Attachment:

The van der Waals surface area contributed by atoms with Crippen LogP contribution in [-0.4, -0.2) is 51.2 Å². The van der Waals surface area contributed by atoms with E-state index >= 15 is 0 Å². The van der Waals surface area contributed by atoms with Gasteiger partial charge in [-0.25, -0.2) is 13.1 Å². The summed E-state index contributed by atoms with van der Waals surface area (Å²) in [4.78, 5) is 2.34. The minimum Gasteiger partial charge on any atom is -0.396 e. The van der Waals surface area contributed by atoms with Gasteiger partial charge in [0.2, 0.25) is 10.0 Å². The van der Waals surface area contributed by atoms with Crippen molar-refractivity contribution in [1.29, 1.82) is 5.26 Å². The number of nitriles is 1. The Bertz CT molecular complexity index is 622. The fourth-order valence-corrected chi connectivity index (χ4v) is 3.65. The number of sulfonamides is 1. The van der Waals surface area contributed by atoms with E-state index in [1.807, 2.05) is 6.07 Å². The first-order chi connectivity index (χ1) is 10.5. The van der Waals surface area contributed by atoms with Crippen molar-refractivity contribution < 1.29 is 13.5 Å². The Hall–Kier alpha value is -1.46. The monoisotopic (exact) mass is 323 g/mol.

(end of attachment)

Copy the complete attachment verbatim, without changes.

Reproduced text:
The van der Waals surface area contributed by atoms with Crippen LogP contribution in [-0.4, -0.2) is 51.2 Å². The van der Waals surface area contributed by atoms with E-state index >= 15 is 0 Å². The van der Waals surface area contributed by atoms with Gasteiger partial charge in [-0.25, -0.2) is 13.1 Å². The summed E-state index contributed by atoms with van der Waals surface area (Å²) in [4.78, 5) is 2.34. The minimum Gasteiger partial charge on any atom is -0.396 e. The van der Waals surface area contributed by atoms with Gasteiger partial charge in [0.2, 0.25) is 10.0 Å². The van der Waals surface area contributed by atoms with Crippen molar-refractivity contribution in [1.29, 1.82) is 5.26 Å². The number of nitriles is 1. The Bertz CT molecular complexity index is 622. The fourth-order valence-corrected chi connectivity index (χ4v) is 3.65. The number of sulfonamides is 1. The van der Waals surface area contributed by atoms with E-state index in [1.807, 2.05) is 6.07 Å². The first-order chi connectivity index (χ1) is 10.5. The van der Waals surface area contributed by atoms with Crippen molar-refractivity contribution < 1.29 is 13.5 Å². The Hall–Kier alpha value is -1.46. The monoisotopic (exact) mass is 323 g/mol.